Shannon Bool didn’t dream of becoming an artist when she grew up.
Oh, she liked to draw all right and once got obsessive about making Ukrainian Easter eggs but that’s as far as it went.
“When I was a child, art wasn’t considered something a person did as a career,” Bool says. “I didn’t really know any artists and the few I did know of only created art in their spare time.”
She never guessed she’d live in Berlin, exhibit her work in prestigious galleries in Europe and Canada and be featured in a 2013 issue of Canadian Art.
It’s almost as if art had to seduce Bool into accepting it as her destiny. In high school, she focused on academics and athletics, fooling around with art on her own. At the University of Victoria she mixed in some life drawing and watercolour classes while pursuing a BA in literature and a minor in psychology.
An art history class convinced Bool to become an art therapist. Her first job was as a youth and family worker in Vancouver. But one semester of night classes at Emily Carr Institute of Art and Design was enough to cause an “a ha!” moment.
Bool quit her day job so she could study art full time. The following year she did an exchange semester at Cooper Union School of Art in New York. That’s where she met a German artist who offered Bool the use of her Frankfurt studio.
The studio just happened to be across the street from the internationally recognized Städelschule art academy. It didn’t take Bool long to realize that if she attended Städelschule she could prolong her European sojourn.
“The academy was very experimental,” she says. “Students didn’t take courses they just had a studio and one professor. Many of the professors were well-known artists and filmmakers.”
“There was a lot of freedom,” she continues. “You could take workshops and attend lectures with any of the other professors. You didn’t have to write a thesis to graduate. And if you wanted to do a project you just did it.
“In fact, we were encouraged to do crazy stuff.”
Bool credits this unstructured and creative environment to her — and many of the other students — becoming multiple disciplinary artists.
“Instead of focusing on one medium, many of us use two or three and even combine them,” she explains. “For instance my husband (Israeli artist Dani Gal) started with sculpture and drawing and is now a filmmaker.”
As a Städelschule student, Bool was able to attend lectures at a nearby experimental architectural school. That caused her to consider how objects cover space and the affect that has.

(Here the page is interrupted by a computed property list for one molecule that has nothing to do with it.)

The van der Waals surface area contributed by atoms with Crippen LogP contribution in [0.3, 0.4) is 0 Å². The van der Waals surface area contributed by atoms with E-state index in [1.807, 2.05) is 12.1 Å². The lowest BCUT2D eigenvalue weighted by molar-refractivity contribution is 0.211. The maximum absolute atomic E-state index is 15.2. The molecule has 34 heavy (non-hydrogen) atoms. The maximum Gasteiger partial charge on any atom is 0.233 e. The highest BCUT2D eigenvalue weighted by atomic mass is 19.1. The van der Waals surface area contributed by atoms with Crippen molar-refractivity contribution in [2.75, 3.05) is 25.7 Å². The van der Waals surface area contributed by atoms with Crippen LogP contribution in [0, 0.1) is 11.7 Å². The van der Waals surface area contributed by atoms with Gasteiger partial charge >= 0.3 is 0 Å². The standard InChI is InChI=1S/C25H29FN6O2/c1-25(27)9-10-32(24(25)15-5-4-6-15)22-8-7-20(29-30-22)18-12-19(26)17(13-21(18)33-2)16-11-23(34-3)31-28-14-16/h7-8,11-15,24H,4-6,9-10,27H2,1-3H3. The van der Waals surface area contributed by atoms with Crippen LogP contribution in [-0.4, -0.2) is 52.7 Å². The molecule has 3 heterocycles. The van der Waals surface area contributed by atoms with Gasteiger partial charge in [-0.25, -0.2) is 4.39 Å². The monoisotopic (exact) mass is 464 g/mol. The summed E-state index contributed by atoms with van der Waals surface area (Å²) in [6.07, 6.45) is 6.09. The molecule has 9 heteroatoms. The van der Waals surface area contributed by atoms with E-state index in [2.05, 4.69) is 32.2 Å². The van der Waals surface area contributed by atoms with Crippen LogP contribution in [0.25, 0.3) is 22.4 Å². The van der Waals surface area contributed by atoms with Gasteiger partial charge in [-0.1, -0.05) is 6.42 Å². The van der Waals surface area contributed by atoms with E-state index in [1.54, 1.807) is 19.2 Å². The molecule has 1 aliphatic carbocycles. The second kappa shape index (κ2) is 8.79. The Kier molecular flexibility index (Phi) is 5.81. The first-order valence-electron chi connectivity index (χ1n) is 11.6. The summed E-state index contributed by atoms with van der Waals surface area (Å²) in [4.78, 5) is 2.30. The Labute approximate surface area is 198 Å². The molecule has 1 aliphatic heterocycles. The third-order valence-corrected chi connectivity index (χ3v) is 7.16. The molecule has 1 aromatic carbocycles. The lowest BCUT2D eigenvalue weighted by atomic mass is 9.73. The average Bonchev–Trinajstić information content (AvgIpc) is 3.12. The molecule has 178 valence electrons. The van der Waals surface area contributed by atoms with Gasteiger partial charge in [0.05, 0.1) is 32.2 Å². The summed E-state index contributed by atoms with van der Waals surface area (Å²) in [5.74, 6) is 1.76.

As she explored this concept, her painting style evolved eventually evolving into three-dimensional installations.
“My studies in Germany really allowed me to find right way to say what I want to say,” she explains. “And to find different skills that I didn’t know I could develop.”
After obtaining her Meisterschule, the equivalent of a masters in 2004, Bool and Gal moved to Berlin where they live with their four-year-old son.
“Berlin seemed like a good mid-point between Israel and Canada. We’re an international family, living three cultures and speaking three languages,” says Bool.
“Europe, especially Germany, has a very rich cultural heritage of supporting the arts and culture,” she explains. “People grow up going to museums and exhibits and are really aware of and engaged with culture and art.
“I’ve been lucky to have so many opportunities in Germany,” she adds. “I started studying art quite late but there is so much activity here that I was able to immerse myself in it very quickly.”
Last December, Bool completed a two-year project on ornaments and prison. Working with inmates at the Berlin Women’s Prison, Bool and the women drew an 18-metre mural in the facility that incorporated images from art deco murals found in private collections. Bool also created sculptures representing the bars on the windows in the century-old prison.
“I made the bars the same height as the windows and took about 20 items that were important to the women in their everyday lives and cast them in bronze,” she says. “Then I polished these pieces so they looked like luxury items.
“The currency in prison is chocolate and tobacco, things like that. The value of everything changes when you no longer have free access to it.”
In another project, she designed Turkish rugs from a Western perspective and had them brought to life by traditional rug weavers.
Bool is completing a film about an enormous 11-by-four-metre Egyptian carpet that had been found in a museum.
“It’s very big and very old,” she notes. “I had to go through a lot of hoops to film it in one day. And it cost a lot of money. To meet the insurance requirements I had to hire six men to move the carpet.”
Although the majority of Bool’s work has been shown in Europe, she’s making her mark in the Canadian art world as well. For two years the Daniel Feria Gallery in Toronto has shown her work. On Sept. 12 Bool opened her newest exhibit, Walk Like an Etruscan, at the gallery.
Although Berlin is Bool’s home and artistic base, she returns to Comox each year to visit family. And finds it ironic that she moved away to find art and now the Comox Valley is a Mecca for artists.
Paula Wild is a published author and regular contributor to the Comox Valley Record’s arts and entertainment section.